The Fiber Junkies have been meeting monthly now for about 10 years. There's been a few changes in membership as life's circumstances have demanded....but we remain an enthusiastic, dedicated six member unit.
This month we met in the dream studio of Susan Webb Lee , believe me.....it's the largest & best equipped one I've ever seen.If you read my last post, you may have already guessed what our subject was....yup, shaving cream dyeing. It's a technique that's been around for a very long time, but surprisingly, Judy was the only member who had experience. A true pioneer of surface design, she used to teach it in a segment of her mixed media workshop.
Denny was the first one to jump in.....spreading the foam onto a plastic tray with short sides. We all followed suit.
I have to say, my hands have never been softer at days' end!
I got mine spread and started to drop dots of Dye-Na-Flow onto the frosting filled looking pan.
Susan's husband generously made 'rakes' from wood pieces and nails for us to create patterns.
Isn't this pretty? Now it's ready for printing.This summer we did some string printing. Some of my rejects were the ones printed on wool felt. Since I use so much of this material to make felted baskets, it made sense to see if better images could be developed on the wrong side.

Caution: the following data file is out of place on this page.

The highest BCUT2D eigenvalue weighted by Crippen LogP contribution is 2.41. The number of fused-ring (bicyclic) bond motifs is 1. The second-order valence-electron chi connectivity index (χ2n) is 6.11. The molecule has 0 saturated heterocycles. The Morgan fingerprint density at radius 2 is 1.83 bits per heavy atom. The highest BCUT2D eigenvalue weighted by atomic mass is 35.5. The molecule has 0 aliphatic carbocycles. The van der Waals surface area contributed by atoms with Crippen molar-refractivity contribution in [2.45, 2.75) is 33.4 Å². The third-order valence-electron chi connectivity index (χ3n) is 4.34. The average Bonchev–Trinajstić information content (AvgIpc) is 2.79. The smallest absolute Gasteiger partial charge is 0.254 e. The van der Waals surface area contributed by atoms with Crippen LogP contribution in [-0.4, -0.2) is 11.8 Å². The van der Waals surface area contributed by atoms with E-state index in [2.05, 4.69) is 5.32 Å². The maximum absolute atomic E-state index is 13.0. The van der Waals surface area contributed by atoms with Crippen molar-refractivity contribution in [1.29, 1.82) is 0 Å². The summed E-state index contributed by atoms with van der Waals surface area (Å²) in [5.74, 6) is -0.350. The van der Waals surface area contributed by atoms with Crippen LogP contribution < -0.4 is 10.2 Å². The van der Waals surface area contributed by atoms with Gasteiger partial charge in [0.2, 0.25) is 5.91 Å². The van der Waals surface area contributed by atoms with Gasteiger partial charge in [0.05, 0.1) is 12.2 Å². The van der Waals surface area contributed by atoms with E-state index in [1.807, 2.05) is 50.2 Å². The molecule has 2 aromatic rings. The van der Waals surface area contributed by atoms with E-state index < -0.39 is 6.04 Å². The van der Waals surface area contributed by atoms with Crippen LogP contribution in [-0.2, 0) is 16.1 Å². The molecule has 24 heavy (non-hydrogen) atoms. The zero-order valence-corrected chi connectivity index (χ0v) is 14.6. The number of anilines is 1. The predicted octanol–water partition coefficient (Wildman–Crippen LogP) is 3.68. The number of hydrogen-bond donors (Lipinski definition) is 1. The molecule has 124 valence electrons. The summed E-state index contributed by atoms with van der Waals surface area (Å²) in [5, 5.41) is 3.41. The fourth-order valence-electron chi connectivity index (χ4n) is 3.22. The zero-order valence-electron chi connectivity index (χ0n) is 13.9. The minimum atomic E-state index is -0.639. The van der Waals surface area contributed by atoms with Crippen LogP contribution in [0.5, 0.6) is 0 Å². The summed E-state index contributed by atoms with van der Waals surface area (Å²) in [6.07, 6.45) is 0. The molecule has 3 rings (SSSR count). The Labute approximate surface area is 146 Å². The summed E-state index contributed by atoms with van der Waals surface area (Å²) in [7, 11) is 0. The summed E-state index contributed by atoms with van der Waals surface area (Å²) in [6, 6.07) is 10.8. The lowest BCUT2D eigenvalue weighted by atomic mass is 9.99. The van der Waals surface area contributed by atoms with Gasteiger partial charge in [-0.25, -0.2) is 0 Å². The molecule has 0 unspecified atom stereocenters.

This wasn't successful either. What I learned: use more color!
But later by working with some of Judy's Createx fabric paint and felted wool, better results were achieved. (Center pieces bottom row)
Others were getting good results printing on cotton.....so after using a LOT more Dye-Na-Flow........
........and other tools to develop patterns, I began to print successfully on cotton.
These colors were swirled with the end of a paint brush.Denny, the brilliant experimenter she is, brought some stencils to lay directly on her colored shaving cream. Isn't this spectacular!?!
Gen showed us some tricks she utilizes for her paper & fabric prints. She's dropped several different colors of Dye-Na-Flow onto a piece of glass. The paint was then covered with another piece of glass, pressing the two together as seen above.
When the top layer of glass is removed...the suction created these textured veins.
A bonus method since one can obtain prints from both pieces of glass.
I've spared you from having to look at another 30 or so photos......hoping that just these few will inspire your own play day. One tip....avoid the more expensive 'blue' sensitive skin shaving cream.....buy the cheapest cans you can find, they work great.
Visit these blogs to see what other artists have been working on this week: Nina-Marie's Off The Wall Friday & Sarah's Whoop Whoop Friday.